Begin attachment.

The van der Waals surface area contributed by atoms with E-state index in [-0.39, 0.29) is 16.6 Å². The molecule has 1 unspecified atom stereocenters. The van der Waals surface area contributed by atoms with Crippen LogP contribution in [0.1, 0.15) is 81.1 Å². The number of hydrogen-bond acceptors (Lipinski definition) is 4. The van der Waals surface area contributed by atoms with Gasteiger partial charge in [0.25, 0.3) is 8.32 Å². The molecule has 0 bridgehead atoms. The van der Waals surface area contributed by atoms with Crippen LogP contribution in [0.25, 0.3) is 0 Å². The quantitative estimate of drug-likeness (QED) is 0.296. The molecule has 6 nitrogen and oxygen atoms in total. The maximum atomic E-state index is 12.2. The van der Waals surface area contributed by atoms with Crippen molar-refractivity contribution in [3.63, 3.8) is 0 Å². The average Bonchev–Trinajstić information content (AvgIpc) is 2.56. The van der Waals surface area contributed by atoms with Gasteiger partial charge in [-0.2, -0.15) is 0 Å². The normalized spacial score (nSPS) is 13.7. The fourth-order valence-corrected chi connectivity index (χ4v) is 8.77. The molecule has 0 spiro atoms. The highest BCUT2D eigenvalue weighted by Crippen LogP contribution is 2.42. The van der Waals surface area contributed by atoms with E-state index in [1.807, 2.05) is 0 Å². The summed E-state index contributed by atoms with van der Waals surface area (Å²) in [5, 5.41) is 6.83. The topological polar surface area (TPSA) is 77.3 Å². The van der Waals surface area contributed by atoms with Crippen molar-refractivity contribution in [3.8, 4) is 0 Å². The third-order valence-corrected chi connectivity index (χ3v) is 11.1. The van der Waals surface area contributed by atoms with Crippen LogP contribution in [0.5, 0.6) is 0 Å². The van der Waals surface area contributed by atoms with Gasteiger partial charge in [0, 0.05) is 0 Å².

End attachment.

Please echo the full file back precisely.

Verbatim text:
The van der Waals surface area contributed by atoms with E-state index in [-0.39, 0.29) is 16.6 Å². The molecule has 1 unspecified atom stereocenters. The van der Waals surface area contributed by atoms with Crippen LogP contribution in [0.1, 0.15) is 81.1 Å². The number of hydrogen-bond acceptors (Lipinski definition) is 4. The van der Waals surface area contributed by atoms with Gasteiger partial charge in [0.25, 0.3) is 8.32 Å². The molecule has 0 bridgehead atoms. The van der Waals surface area contributed by atoms with Crippen LogP contribution in [0.25, 0.3) is 0 Å². The quantitative estimate of drug-likeness (QED) is 0.296. The molecule has 6 nitrogen and oxygen atoms in total. The maximum atomic E-state index is 12.2. The van der Waals surface area contributed by atoms with Crippen molar-refractivity contribution in [3.63, 3.8) is 0 Å². The average Bonchev–Trinajstić information content (AvgIpc) is 2.56. The van der Waals surface area contributed by atoms with Gasteiger partial charge in [-0.2, -0.15) is 0 Å². The normalized spacial score (nSPS) is 13.7. The fourth-order valence-corrected chi connectivity index (χ4v) is 8.77. The molecule has 0 spiro atoms. The highest BCUT2D eigenvalue weighted by Crippen LogP contribution is 2.42. The van der Waals surface area contributed by atoms with E-state index in [1.807, 2.05) is 0 Å². The summed E-state index contributed by atoms with van der Waals surface area (Å²) in [5, 5.41) is 6.83. The topological polar surface area (TPSA) is 77.3 Å². The van der Waals surface area contributed by atoms with Crippen molar-refractivity contribution in [3.8, 4) is 0 Å². The third-order valence-corrected chi connectivity index (χ3v) is 11.1. The van der Waals surface area contributed by atoms with Crippen LogP contribution in [0.5, 0.6) is 0 Å². The van der Waals surface area contributed by atoms with Gasteiger partial charge in [0, 0.05) is 0 Å².